Securing control of the set-top box

The main political fault line at Wednesday’s hearing before the House Communications and Technology subcommittee on reauthorization of STELA concerned a Republican proposal to short-circuit a move by the FCC to crack down on joint sales agreements (JSAs) between local broadcasters in their retransmission negotiations with cable operators. Democrats panned the proposed provision that would block the FCC from enforcing a ban on JSAs or requiring existing agreements to be unwound.

In terms of the future of the digital living room, however, the more urgent fight concerns another GOP proposal that would rescind the FCC’s rules requiring cable operators to separate the conditional access and navigation modules in their set-top boxes. How that battle comes out could have a significant effect on the future integration of linear and over-the-top video services into a single platform.

The issue is a typical Washington clusterf#%k. The FCC originally imposed the ban in 2007 as part of a congressionally mandated effort to spur the market for retail set-top boxes that could interoperate with cable services by enabling those devices to descramble cable-delivered content. The rules require that cable operators use the same CableCARD security plugin in their own STBs that they’re required to make available for use in third-party boxes. The idea was to ensure the operators would continue to have an incentive to support CableCARDs by putting everyone in the same boat.

Since then, almost nothing has gone right about CableCARDs. Some interactive cable services are still not supported by the plugins and only about 600,000 of them are currently in use in third-party devices, mostly TiVo machines. Cable operators complain the non-integration requirement adds as much as $50 a year to the cost of their boxes and has cost the industry upwards of a $1 billion a year.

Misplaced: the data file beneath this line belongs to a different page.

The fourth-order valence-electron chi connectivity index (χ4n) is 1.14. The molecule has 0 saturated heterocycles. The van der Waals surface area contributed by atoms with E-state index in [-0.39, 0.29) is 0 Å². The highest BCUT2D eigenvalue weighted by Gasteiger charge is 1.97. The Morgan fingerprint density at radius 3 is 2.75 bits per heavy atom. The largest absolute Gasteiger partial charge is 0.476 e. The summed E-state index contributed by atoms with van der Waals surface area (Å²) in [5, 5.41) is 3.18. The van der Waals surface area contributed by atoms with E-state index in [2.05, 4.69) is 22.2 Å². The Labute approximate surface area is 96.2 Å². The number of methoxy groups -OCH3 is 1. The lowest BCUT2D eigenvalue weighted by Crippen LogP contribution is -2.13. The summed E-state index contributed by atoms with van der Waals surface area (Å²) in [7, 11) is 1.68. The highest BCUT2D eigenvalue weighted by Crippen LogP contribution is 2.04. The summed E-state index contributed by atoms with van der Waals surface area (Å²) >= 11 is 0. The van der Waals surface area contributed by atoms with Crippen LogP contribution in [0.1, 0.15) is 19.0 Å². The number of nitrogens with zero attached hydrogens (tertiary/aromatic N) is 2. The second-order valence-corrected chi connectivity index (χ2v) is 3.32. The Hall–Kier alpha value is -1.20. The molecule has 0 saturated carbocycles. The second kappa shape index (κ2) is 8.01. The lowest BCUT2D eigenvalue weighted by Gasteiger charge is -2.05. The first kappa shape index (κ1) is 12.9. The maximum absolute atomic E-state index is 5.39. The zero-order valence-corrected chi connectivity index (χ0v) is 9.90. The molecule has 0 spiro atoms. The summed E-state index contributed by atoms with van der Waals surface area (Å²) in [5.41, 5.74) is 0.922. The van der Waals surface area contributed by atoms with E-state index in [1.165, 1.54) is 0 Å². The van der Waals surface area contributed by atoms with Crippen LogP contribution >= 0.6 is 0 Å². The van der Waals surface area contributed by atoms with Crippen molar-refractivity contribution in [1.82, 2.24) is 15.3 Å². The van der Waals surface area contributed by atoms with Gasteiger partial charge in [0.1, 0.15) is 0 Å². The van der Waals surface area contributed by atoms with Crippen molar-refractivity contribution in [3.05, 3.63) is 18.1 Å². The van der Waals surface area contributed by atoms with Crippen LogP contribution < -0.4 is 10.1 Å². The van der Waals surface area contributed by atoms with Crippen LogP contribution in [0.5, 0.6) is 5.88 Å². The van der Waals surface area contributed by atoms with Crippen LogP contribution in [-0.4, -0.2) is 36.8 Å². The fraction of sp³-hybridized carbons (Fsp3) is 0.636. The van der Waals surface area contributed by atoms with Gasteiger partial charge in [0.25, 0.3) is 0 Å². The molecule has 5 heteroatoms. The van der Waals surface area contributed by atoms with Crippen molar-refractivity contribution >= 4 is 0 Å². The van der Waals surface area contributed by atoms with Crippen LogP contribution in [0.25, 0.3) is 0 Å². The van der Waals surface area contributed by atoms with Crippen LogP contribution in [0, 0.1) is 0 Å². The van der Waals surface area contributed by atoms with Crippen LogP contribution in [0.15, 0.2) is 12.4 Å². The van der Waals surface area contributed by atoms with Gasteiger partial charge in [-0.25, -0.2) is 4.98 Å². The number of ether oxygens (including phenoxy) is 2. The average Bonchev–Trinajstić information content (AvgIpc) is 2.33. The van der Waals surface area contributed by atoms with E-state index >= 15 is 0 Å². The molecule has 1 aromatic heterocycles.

Meanwhile, most of the innovation in the living room since 2007 has focused not on accessing and manipulating linear TV content as on bringing in over-the-top services that get delivered to Roku boxes, Apple TV and game consoles.

Then, in December 2013, in a case that did not involve the integration ban, a federal appeals court vacated an FCC order concerning the right to record scrambled programming. As it happened, that FCC order also contained regulations regarding the implementation of the CableCARD requirement on cable operators.

In vacating the entire order, the court inadvertently also threw out the rules on CableCARDs, even as non-integration ban itself, as well as the third-party requirement, remain in place, leaving CableCARDs in a legal and regulatory limbo.

Republicans on the House subcommittee, with the strong backing of the National Cable & Telecommunications Assn., headed by former FCC chairman Michael Powell, now want to get rid of the integration ban altogether, which would render the legal status of CableCARDs moot.

Recently, however, the industry has begun to move — haltingly but nonetheless — toward greater integration of linear and OTT services. How that integration happens, however, and on whose platform, and through whose UI, are no small questions.

Right now, it’s happening ad hoc, such as through one-off deals like Time Warner Cable’s bespoke integration with the Apple TV set-top, or through kludgy hacks like the Xbox One’s HDMI pass-through.

Eliminating the requirement, or even just the incentive, for linear pay-TV providers to support universal, separable security could tip the playing field decidedly in their direction, by forcing OTT platform providers to come to them if those third-party platforms want to ensure future interoperability.

The FCC’s CableCARD policy has been an unqualified disaster on its own terms, making it difficult to defend. In principle, it should be possible to eliminate the non-integration ban while preserving the requirement that pay-TV operators make available and continue to support a separable conditional access module, such as downloadable security. Until that new system is developed, agreed to and adopted, however, eliminating the integration ban could cement in place a practical and regulatory status quo that could be very difficult to later dislodge.